fountainsI’m impressed. Here we were in one of the biggest cities in the world, and yet folks have found their community in the middle of it. We’re not sure why, but many folks were wearing red plastic noses and Santa Claus hats. No matter to us why it was happening; it was wonderful to see such abandon by adults, teenagers, and youngsters alike. I’m not sure we have anything like it in the United States.funtimes

We continued our journey to the Museo Mural Diego Rivera where Mexico’s favorite artist painted and lived. The museum displays his Dream of a Sunday Afternoon in the Alameda Central.

The mural shows the history of Mexico along with the dreams and recollections of Diego Rivera. mural1 mural2

 

 

 

 

 

 

 

 

 

It includes two-self portraits and a portrait of his wife and fellow painter, Frida Kahlo.

The small boy is Diego Rivera and standing behind him is Frida Kahlo

The small boy is Diego Rivera and standing behind him is Frida Kahlo

As we gazed at the long mural, musicians began setting up in front of it.  Eventually, they began a program of music with a flutist, pianist, and two operatic vocalists. They stood in front of the painting and serenaded us with songs all in the beautiful and flowing language of Spanish. After two songs, we went up to the second floor rooms to view paintings by other famous Mexican muralists. As I wandered, I could still hear the music as the upper floor was almost a balcony over the main gallery room.

The chords of a familiar song began, but I was certain it couldn’t really be Somewhere Over the Rainbow, but it was. I went to the balcony railing and looked down upon the two female vocalists standing in front of Rivera’s masterpiece. It was difficult to take a photo because of my tears. The women looked up at me as they sang. I threw them kisses at the end, and they bowed their heads slightly in my direction.

 

It was the perfect ending to our Dream of a Sunday Afternoon in the Alameda Central.

Somewhere Over the Rainbow

Somewhere Over the Rainbow

Life is What Happens

@PCZick

“Life is what happens to you when you’re busy making other plans.” John Lennon from song Beautiful Boy

We planned to celebrate the end of my treatments for two awful viruses that invaded my body last year. Seven months of chemo-like treatments ended in early October, and the viruses were killed–along with my hair follicles. My husband was scheduled for a conference in Acapulco for mid-October so we decided to add some days to his travel itinerary and I would accompany him.

He’d only been to Acapulco once before, and that was with my brother more than forty years ago. My brother died in 2008, and Robert thought it would be nice for me to go to the same places they went as young bucks out for a lark. It might have been one of the few times was my brother was truly happy.

As soon as my treatments ended, I felt wonderful, even better than before. Robert had a cold when we started out, but he’s a healthy guy, and we both were certain with plenty of Vitamin C and lots of fluids, he’d be well by the time we started our journey, first to Mexico City, then by bus to Cuernavaca, and then by bus to Acapulco.

When we first planned the trip, we made reservations for a hotel in Pie de la Cuesta for one night. Pie de la Cuesta is only a few miles from Acapulco but a world away in beauty and pace. Robert and my brother stayed there for most of their month-long sojourn to Mexico. One month before we left, two major storms collided on the Pacific Coast and left Pie de la Cuesta in bad shape. We cancelled the hotel.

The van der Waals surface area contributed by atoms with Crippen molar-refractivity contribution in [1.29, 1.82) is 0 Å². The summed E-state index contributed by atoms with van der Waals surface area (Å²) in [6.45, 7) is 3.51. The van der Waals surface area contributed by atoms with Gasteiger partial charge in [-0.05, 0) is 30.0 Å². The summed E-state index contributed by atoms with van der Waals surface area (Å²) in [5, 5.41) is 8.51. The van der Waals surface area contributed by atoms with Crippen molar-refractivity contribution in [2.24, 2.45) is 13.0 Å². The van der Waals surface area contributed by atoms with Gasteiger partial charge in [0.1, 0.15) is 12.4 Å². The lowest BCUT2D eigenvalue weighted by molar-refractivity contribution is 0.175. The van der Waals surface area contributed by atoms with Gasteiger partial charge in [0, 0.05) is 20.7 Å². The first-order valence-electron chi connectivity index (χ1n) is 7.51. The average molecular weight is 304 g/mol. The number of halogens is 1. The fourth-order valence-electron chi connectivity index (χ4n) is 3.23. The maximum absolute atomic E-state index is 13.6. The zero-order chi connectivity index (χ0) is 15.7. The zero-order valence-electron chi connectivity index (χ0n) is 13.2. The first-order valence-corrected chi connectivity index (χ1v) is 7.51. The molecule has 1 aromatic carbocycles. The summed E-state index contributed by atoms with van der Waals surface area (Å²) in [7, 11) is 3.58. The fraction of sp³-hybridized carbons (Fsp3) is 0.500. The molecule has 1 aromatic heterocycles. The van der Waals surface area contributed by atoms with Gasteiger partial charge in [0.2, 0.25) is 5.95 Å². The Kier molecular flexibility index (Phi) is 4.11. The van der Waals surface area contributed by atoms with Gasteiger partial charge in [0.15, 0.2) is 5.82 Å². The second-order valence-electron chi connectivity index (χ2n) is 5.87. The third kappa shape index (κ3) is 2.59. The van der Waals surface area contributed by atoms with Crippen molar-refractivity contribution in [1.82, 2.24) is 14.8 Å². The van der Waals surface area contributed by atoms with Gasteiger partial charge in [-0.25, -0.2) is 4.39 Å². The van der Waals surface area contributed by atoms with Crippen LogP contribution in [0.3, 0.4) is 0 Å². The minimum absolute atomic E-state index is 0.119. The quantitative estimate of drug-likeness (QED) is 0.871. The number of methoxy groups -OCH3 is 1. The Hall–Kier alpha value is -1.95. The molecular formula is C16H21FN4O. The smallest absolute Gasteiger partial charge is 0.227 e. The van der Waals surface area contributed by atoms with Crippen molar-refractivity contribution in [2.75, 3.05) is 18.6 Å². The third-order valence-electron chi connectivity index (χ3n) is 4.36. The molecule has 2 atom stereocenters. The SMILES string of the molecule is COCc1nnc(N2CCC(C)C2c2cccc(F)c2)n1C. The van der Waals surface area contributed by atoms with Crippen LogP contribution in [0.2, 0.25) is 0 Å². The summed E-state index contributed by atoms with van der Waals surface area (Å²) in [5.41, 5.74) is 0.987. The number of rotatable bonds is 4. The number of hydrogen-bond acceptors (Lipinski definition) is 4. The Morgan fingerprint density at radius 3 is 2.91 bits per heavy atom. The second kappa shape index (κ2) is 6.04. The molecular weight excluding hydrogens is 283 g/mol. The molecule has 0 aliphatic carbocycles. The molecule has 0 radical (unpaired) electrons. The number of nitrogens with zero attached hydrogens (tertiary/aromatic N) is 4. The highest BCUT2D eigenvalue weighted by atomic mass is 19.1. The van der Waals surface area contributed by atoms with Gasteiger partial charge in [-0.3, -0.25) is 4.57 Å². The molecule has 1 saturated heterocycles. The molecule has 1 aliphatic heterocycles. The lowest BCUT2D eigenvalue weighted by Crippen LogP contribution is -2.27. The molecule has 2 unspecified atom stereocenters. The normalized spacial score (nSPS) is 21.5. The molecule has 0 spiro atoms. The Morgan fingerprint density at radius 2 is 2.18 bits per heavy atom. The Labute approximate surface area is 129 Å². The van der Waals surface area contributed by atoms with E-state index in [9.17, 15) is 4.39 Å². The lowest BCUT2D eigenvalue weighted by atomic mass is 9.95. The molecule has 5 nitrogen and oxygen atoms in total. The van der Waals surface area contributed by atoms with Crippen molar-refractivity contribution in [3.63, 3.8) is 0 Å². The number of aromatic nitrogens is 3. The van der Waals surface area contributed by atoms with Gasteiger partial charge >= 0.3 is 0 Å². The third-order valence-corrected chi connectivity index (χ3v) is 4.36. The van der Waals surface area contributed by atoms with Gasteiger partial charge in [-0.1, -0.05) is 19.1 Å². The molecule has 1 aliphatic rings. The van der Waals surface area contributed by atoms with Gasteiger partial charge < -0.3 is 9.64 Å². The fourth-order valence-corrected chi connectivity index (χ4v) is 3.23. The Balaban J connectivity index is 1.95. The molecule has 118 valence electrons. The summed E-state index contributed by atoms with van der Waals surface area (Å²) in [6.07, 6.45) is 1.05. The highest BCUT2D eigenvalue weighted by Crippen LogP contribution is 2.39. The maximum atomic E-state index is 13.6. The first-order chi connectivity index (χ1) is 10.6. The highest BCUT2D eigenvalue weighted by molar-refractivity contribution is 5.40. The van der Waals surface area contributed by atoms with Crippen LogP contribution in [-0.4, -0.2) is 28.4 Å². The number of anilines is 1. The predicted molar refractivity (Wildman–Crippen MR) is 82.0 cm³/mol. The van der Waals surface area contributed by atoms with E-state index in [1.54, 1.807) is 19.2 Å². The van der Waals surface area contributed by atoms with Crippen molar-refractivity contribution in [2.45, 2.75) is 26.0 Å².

We spent our first day in Mexico City walking around the Zocalo and Alameda–the historic center of the city–with Robert sniffling and blowing his nose.

Templo Mayor, Mexico City

Templo Mayor, Mexico City

After a late lunch, we set out in search of the Diego Rivera Museum, but Robert’s sniffles turned into major chest congestion. We were at about 6,500 altitude in the city, and the pollution is omnipresent in any air breathed. He couldn’t walk fast and forget climbing any stairs. I managed to get him back to our hotel room and put him to bed. But he couldn’t sleep lying down, and I couldn’t sleep when he couldn’t take air in. He kept saying, “Get me to the coast.”

DSC03015

bus ride

So we went with an overnight stay in one of the oldest cities in Mexico. Cuernavaca has been inhabited since 1200 BC. Our hotel had a beautiful pool overlooking green hills. The air pollution lifted even though we were only an hour from Mexico City. When we got out of the pool and started to walk up the stairs to the elevators, he couldn’t make it. My active and athletic husband had to stop after each step. We managed a few hours in the historic district, thanks to the concierge at the hotel who arranged for a taxi drop and pick up in a place near the two main plazas of town.

By the time we made it to Acapulco, he was still in bad shape. He tried attending his conference for a few hours, but his coworkers sent him back to the hotel. We never made it to Pie de la Cuesta. We never saw the places where he’d been with my brother.

But as I prepared to get him back to the States, I realized that you can’t really go back because nothing is the same as it was. The trip home was agony as we faced a six-hour bus trip, an overnight at airport hotel and then eight hours of plane trips home. Through the kindness of strangers, we managed with wheelchairs and escorts provided by Courtyard Mexico City Airport and Delta Airlines.

Upon arrival in Pittsburgh, I drove him straight to the hospital where he was admitted with a severe case of acute bronchitis. They kept him in the hospital for four days. Now a few days later, I can hear him puttering around the house without coughing. I periodically poke my head out of my office to remind him to take it easy even though he’s feeling a bit better.